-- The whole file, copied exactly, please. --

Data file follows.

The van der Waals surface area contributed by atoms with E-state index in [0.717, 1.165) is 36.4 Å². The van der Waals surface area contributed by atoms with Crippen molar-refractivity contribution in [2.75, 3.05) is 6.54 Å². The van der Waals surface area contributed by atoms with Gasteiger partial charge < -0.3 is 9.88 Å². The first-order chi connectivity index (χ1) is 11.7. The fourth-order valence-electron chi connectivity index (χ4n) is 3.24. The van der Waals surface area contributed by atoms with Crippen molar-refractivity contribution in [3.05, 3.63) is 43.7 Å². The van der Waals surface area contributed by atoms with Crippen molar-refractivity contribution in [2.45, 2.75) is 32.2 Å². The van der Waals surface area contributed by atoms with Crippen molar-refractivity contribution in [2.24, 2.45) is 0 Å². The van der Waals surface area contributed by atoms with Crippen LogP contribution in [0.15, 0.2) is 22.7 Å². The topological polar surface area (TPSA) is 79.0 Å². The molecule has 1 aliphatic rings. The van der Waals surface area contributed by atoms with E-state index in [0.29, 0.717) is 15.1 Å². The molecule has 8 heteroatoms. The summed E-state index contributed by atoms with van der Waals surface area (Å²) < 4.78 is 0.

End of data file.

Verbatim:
The van der Waals surface area contributed by atoms with E-state index in [0.717, 1.165) is 36.4 Å². The van der Waals surface area contributed by atoms with Crippen molar-refractivity contribution in [2.75, 3.05) is 6.54 Å². The van der Waals surface area contributed by atoms with Gasteiger partial charge < -0.3 is 9.88 Å². The first-order chi connectivity index (χ1) is 11.7. The fourth-order valence-electron chi connectivity index (χ4n) is 3.24. The van der Waals surface area contributed by atoms with Crippen molar-refractivity contribution in [3.05, 3.63) is 43.7 Å². The van der Waals surface area contributed by atoms with Crippen molar-refractivity contribution in [2.45, 2.75) is 32.2 Å². The van der Waals surface area contributed by atoms with Crippen molar-refractivity contribution in [2.24, 2.45) is 0 Å². The van der Waals surface area contributed by atoms with Crippen LogP contribution in [0.15, 0.2) is 22.7 Å². The topological polar surface area (TPSA) is 79.0 Å². The molecule has 1 aliphatic rings. The van der Waals surface area contributed by atoms with E-state index in [0.29, 0.717) is 15.1 Å². The molecule has 8 heteroatoms. The summed E-state index contributed by atoms with van der Waals surface area (Å²) < 4.78 is 0.